Music Reviews
OFF!

OFF! OFF!

(Vice) Buy it from Insound Rating - 7/10

16 songs, 16 minutes, all of which as harsh and direct as the name OFF! suggests. OFF! is the eponymous “full-length” of an out-of-time supergroup, fronted by Keith Morris of Black Flag/Circle Jerks fame (along with Dimitri Coats of Burning Brides, Steven Shane McDonald of Redd Kross, and Mario Rubalcaba of Hot Snakes). With this in mind, it shouldn’t be much of a surprise to hear hardcore punk that could have been released 30 years ago, especially suggest that OFF! is where he would have taken Black Flag.

OFF!, like any hardcore punk album, features lo-fi engineering, distorted guitars, and in-your-face vocals where the lyrics extend the punch just far enough to make you flinch. The lyrics “we trudge through sweat and piss/we never paid for this” on I’ve Got News For You and “I’m gonna club you like a baby seal” on King Kong Brigade tell you everything else you need to know about the album, exemplifying the hardcore ethos’ as well as anyone has since…well, since Black Flag and Circle Jerks. While the shock and culture of hardcore has become so prominent and assimilated into music that nothing from the genre will ever quite stick like Henry Rollins getting a mob to scream “Rise above! We’re gonna rise above!” in response to being “tired of your abuse,” we instead get a reminder that behind all the anger and nonconformity, confrontation is still admirable. When Morris asks if “you’re head’s up your ass,” it might strike you that it’s been quite a while since you heard a rock band call upon you to wake up.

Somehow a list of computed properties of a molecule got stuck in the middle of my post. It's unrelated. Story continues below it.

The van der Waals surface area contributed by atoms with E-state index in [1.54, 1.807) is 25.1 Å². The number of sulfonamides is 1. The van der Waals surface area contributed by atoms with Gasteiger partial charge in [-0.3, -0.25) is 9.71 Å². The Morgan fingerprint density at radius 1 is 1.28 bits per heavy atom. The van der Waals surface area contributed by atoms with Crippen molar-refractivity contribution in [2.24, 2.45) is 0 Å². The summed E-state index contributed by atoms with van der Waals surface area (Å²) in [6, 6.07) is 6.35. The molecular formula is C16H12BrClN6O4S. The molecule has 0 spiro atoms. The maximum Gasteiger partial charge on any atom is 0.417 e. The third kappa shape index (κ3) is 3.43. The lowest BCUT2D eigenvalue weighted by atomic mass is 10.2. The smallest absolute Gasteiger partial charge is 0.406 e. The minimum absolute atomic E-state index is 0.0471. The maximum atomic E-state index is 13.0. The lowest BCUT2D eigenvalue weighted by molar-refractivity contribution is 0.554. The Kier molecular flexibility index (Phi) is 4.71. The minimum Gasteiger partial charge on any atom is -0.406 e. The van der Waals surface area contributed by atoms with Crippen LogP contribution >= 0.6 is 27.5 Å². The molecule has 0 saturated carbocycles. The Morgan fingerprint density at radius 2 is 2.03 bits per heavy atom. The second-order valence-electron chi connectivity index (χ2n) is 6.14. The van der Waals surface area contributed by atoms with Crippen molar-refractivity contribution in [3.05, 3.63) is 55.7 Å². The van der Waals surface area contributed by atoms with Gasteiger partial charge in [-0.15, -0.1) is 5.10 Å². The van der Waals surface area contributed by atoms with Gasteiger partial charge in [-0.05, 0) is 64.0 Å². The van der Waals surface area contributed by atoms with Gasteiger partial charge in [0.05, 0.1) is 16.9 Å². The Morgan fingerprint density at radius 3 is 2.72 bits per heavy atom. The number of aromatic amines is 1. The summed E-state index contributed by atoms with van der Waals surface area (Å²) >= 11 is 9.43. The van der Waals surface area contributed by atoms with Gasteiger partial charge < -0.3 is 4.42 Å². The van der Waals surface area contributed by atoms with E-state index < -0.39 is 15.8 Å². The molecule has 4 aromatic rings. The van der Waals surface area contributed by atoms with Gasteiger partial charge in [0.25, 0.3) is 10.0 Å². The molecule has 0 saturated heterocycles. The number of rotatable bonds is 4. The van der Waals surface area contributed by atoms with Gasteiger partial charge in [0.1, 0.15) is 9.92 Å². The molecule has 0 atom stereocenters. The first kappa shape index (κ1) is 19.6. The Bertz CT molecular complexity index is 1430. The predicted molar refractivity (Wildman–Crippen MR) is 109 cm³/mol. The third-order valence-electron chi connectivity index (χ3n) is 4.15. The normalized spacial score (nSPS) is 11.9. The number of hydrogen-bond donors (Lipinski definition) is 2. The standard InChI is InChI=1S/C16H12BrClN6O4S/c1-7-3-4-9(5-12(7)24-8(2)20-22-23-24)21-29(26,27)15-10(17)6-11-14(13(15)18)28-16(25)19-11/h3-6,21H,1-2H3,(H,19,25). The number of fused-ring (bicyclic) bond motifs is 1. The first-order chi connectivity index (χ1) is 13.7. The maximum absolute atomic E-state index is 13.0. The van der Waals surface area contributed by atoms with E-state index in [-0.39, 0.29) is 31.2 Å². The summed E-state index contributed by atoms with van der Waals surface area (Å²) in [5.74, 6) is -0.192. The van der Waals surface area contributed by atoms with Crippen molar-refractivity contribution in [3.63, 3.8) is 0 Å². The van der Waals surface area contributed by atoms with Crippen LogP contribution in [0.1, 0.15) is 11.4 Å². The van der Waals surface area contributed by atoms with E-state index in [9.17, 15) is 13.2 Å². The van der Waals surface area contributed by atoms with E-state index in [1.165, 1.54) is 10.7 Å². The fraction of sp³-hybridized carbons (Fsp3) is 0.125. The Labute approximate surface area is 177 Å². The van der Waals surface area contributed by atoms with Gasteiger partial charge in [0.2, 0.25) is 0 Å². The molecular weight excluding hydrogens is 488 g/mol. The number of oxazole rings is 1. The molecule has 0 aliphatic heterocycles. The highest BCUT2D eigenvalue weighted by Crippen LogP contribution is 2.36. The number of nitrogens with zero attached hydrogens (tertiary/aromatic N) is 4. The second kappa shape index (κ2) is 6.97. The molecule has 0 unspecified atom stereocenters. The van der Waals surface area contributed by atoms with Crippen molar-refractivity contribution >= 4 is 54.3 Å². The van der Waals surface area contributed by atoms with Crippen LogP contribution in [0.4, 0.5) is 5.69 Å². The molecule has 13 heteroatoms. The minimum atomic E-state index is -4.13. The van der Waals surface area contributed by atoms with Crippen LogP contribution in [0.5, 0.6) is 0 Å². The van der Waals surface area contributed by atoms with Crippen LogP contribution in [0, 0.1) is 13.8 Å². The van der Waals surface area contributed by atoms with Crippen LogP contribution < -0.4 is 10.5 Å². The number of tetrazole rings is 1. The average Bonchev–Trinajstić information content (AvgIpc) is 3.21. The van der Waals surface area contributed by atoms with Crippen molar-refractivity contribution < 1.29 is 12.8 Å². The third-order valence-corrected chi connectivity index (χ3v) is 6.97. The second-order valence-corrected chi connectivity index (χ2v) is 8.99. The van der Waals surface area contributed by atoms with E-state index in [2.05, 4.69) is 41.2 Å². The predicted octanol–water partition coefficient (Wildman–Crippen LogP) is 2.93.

But aside from everything that Michael Azerrad has articulated far better than I could ever hope, there are real tunes to be heard on OFF!. The guitar work is absolutely ferocious from beginning to end, the rhythm section’s diversity and tightness reveals itself with increasing listens, and OFF! never rely on speed or volume to make up for lack of a guitar line or on profanity for lack of a lyric. The album isn’t terribly diverse; most songs begin with a bit of feedback that serves as the only seconds of restraint until the next song begins. But when the entire album is over in 16 minutes and demands to be heard again anyway, it’s hard to say that the album needs a ballad or a song longer than a minute-and-a-half. Coats’ guitar, which ranges from precise, chord-driven rhythm of I Want One to blink-and-you’ll-miss-it formless solos on Wiped Out to edgy riffs on Wrong provides enough excitement and intrigue to keep things exciting behind Morris’ mix of autobiography, confrontation, and nostalgia.

At the end of the day, OFF! isn’t going to revolutionize punk or create a wave of sound-alikes, but it’s nice to hear Morris talk about needing to go to “the underground” or starting at the “red cross” to balance his more direct confrontation of the somewhat oxymoronic idea of “aging punks” on Cracked. OFF! is packed with fun little references that make its place out of time all the more fun, and when the band can write head-thrashing, body-moshing rockers with gut-wrenching images, it’s all the more reason to take a quarter hour out of your day to vent. Who knows, if you’re new to the genre, you might find that it’s something you should look into. And if you’re well familiar with it already, I dare you not to hit repeat.